Fiery Rindge Tesla crash is N.H.’s first fatality involving an electric car

  • A 19-year-old New Ipswich girl was killed following a fiery crash on Perry Road in Rindge last month involving a Tesla Model X electric car. Courtesy

  • Three local teens were seriously injured in a fiery crash on Perry Road in Rindge Wednesday night. Courtesy Photo

  • A 2017 Tesla Model X was split in two and caught on fire after a crash on Perry Road in Rindge Wednesday night. Photo by Michelle Barnhart

  • A 2017 Tesla Model X was split in two and caught on fire after a crash on Perry Road in Rindge Wednesday night. Photo by Michelle Barnhart

  • A 2017 Tesla Model X was split in two and caught on fire after a crash on Perry Road in Rindge Wednesday night. Photo by Michelle Barnhart

Monitor staff
Published: 1/24/2019 3:26:27 PM

The death of a woman in a fiery Tesla Model X crash is the first fatal accident involving an electric car in New Hampshire, raising the issue of emergency services’ preparation for dealing with this new technology.

“I believe there’s going to be a lot of work with this, with us, with the state, with Tesla, looking at what we need to know,” said Rickard Donovan, fire chief in the town of Rindge, the scene of the December one-car crash. “There have been a lot of inquiries I have been getting about this.”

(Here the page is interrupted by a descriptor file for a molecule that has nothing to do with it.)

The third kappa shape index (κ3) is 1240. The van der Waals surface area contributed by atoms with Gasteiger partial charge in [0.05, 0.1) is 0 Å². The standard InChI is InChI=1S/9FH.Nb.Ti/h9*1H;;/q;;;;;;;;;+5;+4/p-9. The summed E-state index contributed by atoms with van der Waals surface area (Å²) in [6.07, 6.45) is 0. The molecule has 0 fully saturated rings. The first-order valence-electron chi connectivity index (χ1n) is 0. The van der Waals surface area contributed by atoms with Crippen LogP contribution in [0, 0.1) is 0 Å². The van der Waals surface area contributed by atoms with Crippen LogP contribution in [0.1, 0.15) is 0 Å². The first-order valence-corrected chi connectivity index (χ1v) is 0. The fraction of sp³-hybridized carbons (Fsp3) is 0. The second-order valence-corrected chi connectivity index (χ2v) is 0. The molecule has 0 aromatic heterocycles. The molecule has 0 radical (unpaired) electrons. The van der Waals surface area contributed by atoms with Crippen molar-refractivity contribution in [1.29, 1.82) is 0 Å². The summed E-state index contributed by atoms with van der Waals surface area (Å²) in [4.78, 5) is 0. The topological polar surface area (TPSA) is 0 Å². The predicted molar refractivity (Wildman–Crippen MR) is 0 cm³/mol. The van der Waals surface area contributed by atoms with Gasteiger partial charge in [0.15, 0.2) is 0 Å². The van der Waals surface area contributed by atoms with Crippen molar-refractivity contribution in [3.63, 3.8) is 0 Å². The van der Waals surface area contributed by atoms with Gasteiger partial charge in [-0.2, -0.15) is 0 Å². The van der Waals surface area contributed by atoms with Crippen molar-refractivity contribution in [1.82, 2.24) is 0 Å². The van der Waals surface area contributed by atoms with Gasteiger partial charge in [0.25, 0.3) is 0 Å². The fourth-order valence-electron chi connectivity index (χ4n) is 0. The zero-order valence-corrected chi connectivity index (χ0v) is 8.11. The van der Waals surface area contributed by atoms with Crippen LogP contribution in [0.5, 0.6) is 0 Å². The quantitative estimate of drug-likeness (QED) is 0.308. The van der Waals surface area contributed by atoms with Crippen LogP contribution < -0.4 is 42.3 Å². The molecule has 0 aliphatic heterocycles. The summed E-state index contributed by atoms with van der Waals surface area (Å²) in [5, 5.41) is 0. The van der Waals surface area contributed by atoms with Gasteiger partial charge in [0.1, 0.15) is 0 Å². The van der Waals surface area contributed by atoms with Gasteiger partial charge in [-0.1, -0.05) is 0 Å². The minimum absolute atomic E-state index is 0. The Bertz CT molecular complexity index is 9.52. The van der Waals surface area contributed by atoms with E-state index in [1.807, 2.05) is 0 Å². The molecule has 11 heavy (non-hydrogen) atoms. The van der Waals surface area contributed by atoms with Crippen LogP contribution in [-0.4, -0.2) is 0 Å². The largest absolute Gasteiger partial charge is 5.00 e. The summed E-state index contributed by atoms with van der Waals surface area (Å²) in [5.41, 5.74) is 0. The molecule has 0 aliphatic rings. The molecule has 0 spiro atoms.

The accident happened Dec. 26, when a 2017 Tesla Model X, the SUV version of the electric company’s car, crashed on Perry Road in Rindge about 8 p.m. The vehicle broke into two pieces and burst into flames, igniting some brush and trees.

Nina Colasanto of New Ipswich, who had turned 19 that day, was pulled from the wreckage by friends and passersby. She died Saturday after a series of surgeries treating extensive burns.

Colasanto is the first person in New Hampshire to die as the result of an accident involved an all-electric vehicle, according to Michael Todd, spokesman for New Hampshire State Police.

The driver of the Tesla, 17-year-old Travis Olson of Rindge, and a second passenger were injured, but not seriously. The accident is still under investigation by the New Hampshire State Police, according to Rindge police.

Lithium-ion batteries

Electric cars are powered by hundreds of individual lithium-ion batteries connected together. Lithium-ion batteries in laptop computers, cellphones and other devices have been known to burst into flames, especially if they get damaged.

A story after the accident in the Monadnock Ledger-Transcript quoted Michelle Barnhart, a person living near the accident who described how the flames reacted after the accident.

“So that was a lithium-ion battery that was on fire, which was pretty scary,” Barnhart was quoted as saying. “Every time it hit another cell in the battery it exploded again.”

However, it’s not clear whether electric cars like the Tesla are more or less subject to fires or explosions after accidents, compared to traditional cars carrying flammable gasoline or diesel fuel.